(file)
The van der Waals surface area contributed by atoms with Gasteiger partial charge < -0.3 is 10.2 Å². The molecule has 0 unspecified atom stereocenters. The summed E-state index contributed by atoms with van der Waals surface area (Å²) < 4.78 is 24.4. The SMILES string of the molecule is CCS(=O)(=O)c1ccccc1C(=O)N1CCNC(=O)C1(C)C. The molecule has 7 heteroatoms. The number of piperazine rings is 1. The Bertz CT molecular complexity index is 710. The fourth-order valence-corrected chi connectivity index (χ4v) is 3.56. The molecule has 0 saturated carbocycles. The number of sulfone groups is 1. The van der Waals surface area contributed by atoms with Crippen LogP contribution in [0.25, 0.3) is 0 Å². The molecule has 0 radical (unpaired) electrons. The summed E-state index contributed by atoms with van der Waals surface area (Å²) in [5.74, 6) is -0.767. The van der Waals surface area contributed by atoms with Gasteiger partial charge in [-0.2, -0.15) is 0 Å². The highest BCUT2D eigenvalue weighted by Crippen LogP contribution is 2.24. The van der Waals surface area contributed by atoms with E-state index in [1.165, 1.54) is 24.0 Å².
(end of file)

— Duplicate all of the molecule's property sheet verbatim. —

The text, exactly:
The van der Waals surface area contributed by atoms with Gasteiger partial charge < -0.3 is 10.2 Å². The molecule has 0 unspecified atom stereocenters. The summed E-state index contributed by atoms with van der Waals surface area (Å²) < 4.78 is 24.4. The SMILES string of the molecule is CCS(=O)(=O)c1ccccc1C(=O)N1CCNC(=O)C1(C)C. The molecule has 7 heteroatoms. The number of piperazine rings is 1. The Bertz CT molecular complexity index is 710. The fourth-order valence-corrected chi connectivity index (χ4v) is 3.56. The molecule has 0 saturated carbocycles. The number of sulfone groups is 1. The van der Waals surface area contributed by atoms with Crippen LogP contribution in [0.25, 0.3) is 0 Å². The molecule has 0 radical (unpaired) electrons. The summed E-state index contributed by atoms with van der Waals surface area (Å²) in [5.74, 6) is -0.767. The van der Waals surface area contributed by atoms with Gasteiger partial charge in [-0.2, -0.15) is 0 Å². The highest BCUT2D eigenvalue weighted by Crippen LogP contribution is 2.24. The van der Waals surface area contributed by atoms with E-state index in [1.165, 1.54) is 24.0 Å².